Myers v. United States
272 U.S. 52 (1926)
- Myers, a Postmaster in Oregon, was removed from office by President Wilson. An 1876 Federal law provided that “Postmasters of the first, second, and third classes shall be appointed and may be removed by the President with the advice and consent of the Senate.”
- Myers argued that his dismissal violated this law, since his dismissal was never approved by the Senate. He sued for back pay for the unfilled portion of his four-year term.
- The US Supreme Court ruled that the President has the exclusive power to remove Executive Branch officials, and does not need the approval of the Senate or any other legislative body.
- The Constitution does mention the appointment of officials, but is silent on their dismissal. An examination of the notes of the Constitutional Convention, however, showed that this silence was intentional: the Convention did discuss the dismissal of Executive Branch staff, and believed it was implicit in the Constitution that the President did hold the exclusive power to remove his staff, whose existence was an extension of the President’s own authority.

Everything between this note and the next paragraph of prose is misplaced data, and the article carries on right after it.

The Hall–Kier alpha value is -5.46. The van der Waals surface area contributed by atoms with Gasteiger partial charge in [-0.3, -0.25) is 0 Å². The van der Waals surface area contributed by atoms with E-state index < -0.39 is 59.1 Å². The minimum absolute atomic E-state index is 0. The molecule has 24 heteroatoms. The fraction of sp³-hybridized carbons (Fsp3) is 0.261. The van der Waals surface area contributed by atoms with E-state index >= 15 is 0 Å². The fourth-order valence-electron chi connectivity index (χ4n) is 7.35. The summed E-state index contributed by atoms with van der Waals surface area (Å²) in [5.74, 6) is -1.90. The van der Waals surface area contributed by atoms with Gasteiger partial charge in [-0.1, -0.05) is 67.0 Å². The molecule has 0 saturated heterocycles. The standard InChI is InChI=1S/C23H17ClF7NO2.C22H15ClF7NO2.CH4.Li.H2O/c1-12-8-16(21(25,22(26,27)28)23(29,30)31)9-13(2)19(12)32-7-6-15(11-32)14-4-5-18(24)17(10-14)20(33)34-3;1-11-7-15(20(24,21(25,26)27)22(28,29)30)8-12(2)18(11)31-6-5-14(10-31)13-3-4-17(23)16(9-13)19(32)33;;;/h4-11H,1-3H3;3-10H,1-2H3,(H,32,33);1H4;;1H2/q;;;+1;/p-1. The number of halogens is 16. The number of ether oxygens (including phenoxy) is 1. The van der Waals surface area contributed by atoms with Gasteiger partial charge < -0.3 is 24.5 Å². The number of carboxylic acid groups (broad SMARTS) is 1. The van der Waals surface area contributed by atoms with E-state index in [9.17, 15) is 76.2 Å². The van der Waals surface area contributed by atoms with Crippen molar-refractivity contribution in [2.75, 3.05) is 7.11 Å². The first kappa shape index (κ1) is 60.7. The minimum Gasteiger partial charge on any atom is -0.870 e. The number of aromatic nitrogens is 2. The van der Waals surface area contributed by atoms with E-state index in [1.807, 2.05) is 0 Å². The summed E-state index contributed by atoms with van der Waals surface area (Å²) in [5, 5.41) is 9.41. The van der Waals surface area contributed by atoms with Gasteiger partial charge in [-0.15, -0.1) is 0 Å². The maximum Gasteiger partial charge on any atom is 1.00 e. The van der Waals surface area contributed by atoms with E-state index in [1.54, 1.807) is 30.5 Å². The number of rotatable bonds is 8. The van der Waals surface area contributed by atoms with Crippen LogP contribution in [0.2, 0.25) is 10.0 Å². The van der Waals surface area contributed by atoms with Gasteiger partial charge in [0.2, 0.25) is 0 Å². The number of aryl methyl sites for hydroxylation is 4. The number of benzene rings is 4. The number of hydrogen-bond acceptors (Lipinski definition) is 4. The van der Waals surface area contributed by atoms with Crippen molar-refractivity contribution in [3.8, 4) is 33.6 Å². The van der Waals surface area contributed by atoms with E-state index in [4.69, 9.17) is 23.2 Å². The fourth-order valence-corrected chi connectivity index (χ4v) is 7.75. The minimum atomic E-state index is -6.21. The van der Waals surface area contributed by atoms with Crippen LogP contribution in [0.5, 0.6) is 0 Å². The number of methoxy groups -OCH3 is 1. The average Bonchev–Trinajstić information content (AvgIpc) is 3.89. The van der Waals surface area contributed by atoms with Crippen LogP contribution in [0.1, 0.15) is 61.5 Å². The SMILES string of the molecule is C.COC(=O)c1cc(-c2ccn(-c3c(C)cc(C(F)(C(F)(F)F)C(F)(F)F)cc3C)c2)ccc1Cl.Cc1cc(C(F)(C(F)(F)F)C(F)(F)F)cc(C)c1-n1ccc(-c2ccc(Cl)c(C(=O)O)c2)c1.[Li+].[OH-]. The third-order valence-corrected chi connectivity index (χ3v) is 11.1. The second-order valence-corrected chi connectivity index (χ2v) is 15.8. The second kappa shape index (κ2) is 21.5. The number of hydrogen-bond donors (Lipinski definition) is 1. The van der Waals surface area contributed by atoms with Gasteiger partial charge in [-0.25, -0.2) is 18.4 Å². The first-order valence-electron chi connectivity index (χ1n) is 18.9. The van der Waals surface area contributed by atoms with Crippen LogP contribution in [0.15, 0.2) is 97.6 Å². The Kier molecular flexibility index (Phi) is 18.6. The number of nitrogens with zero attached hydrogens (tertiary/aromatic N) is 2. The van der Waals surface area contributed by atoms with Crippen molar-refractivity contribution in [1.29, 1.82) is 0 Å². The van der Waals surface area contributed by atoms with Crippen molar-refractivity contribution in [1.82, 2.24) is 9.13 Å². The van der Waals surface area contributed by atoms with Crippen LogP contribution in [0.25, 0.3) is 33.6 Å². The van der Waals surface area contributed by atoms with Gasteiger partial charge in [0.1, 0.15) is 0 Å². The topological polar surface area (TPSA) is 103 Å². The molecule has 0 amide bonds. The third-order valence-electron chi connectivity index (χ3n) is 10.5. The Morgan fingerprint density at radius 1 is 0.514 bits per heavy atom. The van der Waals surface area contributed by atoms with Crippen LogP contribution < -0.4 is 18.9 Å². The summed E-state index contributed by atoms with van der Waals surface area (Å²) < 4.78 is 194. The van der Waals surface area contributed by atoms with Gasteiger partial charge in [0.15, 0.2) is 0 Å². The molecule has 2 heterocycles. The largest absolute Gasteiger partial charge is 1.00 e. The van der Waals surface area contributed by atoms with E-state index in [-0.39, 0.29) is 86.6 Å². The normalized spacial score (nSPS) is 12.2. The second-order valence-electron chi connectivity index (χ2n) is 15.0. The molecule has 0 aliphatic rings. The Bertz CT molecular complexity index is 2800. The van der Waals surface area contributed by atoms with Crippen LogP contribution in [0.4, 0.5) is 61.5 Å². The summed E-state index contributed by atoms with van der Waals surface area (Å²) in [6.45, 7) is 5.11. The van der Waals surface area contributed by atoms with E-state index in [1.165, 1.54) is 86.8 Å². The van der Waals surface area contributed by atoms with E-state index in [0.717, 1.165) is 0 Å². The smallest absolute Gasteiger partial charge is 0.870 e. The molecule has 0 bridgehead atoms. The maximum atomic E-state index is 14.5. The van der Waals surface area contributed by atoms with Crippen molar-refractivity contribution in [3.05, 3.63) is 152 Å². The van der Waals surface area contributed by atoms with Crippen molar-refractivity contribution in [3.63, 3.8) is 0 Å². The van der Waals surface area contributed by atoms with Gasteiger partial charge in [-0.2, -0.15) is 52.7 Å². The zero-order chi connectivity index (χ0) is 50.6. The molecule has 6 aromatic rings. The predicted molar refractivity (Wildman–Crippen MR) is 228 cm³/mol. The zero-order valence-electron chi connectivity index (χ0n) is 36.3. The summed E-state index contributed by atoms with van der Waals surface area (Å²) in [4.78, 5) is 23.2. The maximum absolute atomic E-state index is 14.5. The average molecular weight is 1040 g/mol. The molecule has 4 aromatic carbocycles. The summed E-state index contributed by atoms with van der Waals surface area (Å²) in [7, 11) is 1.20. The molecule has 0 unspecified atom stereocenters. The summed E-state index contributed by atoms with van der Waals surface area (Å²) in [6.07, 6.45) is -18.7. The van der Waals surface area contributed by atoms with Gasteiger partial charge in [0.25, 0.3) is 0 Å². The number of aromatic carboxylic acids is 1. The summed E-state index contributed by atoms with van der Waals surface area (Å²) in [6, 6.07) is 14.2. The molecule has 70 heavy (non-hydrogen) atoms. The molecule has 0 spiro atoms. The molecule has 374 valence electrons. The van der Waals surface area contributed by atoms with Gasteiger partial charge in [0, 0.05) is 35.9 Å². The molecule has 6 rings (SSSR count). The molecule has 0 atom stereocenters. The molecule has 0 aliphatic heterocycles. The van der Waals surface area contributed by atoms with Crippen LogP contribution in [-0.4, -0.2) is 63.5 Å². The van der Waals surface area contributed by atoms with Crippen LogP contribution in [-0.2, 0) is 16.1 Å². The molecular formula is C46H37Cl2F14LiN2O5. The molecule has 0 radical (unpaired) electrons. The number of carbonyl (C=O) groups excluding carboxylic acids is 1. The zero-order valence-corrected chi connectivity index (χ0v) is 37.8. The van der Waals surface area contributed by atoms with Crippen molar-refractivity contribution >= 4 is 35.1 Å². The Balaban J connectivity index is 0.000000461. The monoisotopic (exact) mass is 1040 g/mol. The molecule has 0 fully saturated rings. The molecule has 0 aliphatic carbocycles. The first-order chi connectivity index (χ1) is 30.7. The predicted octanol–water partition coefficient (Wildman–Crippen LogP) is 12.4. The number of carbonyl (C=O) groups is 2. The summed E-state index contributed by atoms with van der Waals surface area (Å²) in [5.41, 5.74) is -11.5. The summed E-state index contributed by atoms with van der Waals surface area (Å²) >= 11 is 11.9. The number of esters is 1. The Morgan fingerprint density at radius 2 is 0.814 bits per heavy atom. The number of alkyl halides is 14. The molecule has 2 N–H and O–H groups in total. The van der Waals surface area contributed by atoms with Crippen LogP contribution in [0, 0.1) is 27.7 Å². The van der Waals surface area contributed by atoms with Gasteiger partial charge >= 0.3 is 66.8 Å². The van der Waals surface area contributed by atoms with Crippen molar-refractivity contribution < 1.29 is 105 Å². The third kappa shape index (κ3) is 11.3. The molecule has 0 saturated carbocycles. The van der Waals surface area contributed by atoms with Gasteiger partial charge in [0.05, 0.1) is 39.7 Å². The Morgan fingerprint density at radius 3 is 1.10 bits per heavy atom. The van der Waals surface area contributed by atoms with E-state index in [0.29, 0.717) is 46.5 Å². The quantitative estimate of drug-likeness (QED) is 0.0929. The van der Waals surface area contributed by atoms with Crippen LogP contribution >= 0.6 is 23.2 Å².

- The Court therefore found that the Statute was unconstitutional, because it violated the separation of powers between the Executive and Legislative Branches.
- In a dissent, it was argued that since Congress had the ability to abolish the position of the Postmaster entirely, how can they not have the power to dismiss the Postmaster?